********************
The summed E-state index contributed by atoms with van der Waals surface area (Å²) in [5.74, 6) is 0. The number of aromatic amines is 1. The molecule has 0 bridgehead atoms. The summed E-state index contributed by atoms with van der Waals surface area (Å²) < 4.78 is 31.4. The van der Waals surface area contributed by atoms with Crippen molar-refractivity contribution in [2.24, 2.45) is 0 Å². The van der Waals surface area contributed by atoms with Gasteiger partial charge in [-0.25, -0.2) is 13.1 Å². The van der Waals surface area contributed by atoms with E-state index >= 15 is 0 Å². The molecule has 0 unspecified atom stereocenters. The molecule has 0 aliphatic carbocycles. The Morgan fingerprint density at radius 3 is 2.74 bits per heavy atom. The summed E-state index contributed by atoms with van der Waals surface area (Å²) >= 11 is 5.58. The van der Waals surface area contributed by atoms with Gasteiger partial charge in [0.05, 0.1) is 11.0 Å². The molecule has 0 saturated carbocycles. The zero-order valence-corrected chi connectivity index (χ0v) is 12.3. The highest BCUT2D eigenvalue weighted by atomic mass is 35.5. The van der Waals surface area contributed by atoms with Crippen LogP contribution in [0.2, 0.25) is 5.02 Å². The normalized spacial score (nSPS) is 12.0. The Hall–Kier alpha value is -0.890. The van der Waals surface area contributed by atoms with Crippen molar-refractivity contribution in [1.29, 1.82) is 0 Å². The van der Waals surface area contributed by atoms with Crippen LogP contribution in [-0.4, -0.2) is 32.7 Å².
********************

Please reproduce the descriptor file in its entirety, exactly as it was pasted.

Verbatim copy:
The summed E-state index contributed by atoms with van der Waals surface area (Å²) in [5.74, 6) is 0. The number of aromatic amines is 1. The molecule has 0 bridgehead atoms. The summed E-state index contributed by atoms with van der Waals surface area (Å²) < 4.78 is 31.4. The van der Waals surface area contributed by atoms with Crippen molar-refractivity contribution in [2.24, 2.45) is 0 Å². The van der Waals surface area contributed by atoms with Gasteiger partial charge in [-0.25, -0.2) is 13.1 Å². The van der Waals surface area contributed by atoms with E-state index >= 15 is 0 Å². The molecule has 0 unspecified atom stereocenters. The molecule has 0 aliphatic carbocycles. The Morgan fingerprint density at radius 3 is 2.74 bits per heavy atom. The summed E-state index contributed by atoms with van der Waals surface area (Å²) >= 11 is 5.58. The van der Waals surface area contributed by atoms with Gasteiger partial charge in [0.05, 0.1) is 11.0 Å². The molecule has 0 saturated carbocycles. The zero-order valence-corrected chi connectivity index (χ0v) is 12.3. The highest BCUT2D eigenvalue weighted by atomic mass is 35.5. The van der Waals surface area contributed by atoms with Crippen LogP contribution in [0.2, 0.25) is 5.02 Å². The normalized spacial score (nSPS) is 12.0. The Hall–Kier alpha value is -0.890. The van der Waals surface area contributed by atoms with Crippen molar-refractivity contribution in [1.29, 1.82) is 0 Å². The van der Waals surface area contributed by atoms with Crippen LogP contribution in [-0.4, -0.2) is 32.7 Å².